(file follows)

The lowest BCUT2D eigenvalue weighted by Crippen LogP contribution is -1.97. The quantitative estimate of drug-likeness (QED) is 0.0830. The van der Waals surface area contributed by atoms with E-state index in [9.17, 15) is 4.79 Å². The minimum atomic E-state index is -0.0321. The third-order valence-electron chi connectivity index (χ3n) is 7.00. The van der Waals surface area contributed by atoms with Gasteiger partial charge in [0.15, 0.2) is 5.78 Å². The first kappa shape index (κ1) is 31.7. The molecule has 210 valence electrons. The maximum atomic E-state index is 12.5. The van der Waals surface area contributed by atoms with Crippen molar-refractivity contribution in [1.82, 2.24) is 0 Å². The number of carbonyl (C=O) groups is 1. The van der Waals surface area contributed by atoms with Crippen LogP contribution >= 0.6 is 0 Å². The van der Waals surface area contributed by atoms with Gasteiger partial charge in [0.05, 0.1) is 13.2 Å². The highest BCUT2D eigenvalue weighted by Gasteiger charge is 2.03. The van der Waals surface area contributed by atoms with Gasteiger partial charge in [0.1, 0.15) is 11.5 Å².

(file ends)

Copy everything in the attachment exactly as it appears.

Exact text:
The lowest BCUT2D eigenvalue weighted by Crippen LogP contribution is -1.97. The quantitative estimate of drug-likeness (QED) is 0.0830. The van der Waals surface area contributed by atoms with E-state index in [9.17, 15) is 4.79 Å². The minimum atomic E-state index is -0.0321. The third-order valence-electron chi connectivity index (χ3n) is 7.00. The van der Waals surface area contributed by atoms with Gasteiger partial charge in [0.15, 0.2) is 5.78 Å². The first kappa shape index (κ1) is 31.7. The molecule has 210 valence electrons. The maximum atomic E-state index is 12.5. The van der Waals surface area contributed by atoms with Crippen molar-refractivity contribution in [1.82, 2.24) is 0 Å². The number of carbonyl (C=O) groups is 1. The van der Waals surface area contributed by atoms with Crippen LogP contribution >= 0.6 is 0 Å². The van der Waals surface area contributed by atoms with Gasteiger partial charge in [0.05, 0.1) is 13.2 Å². The highest BCUT2D eigenvalue weighted by Gasteiger charge is 2.03. The van der Waals surface area contributed by atoms with Gasteiger partial charge in [0.1, 0.15) is 11.5 Å².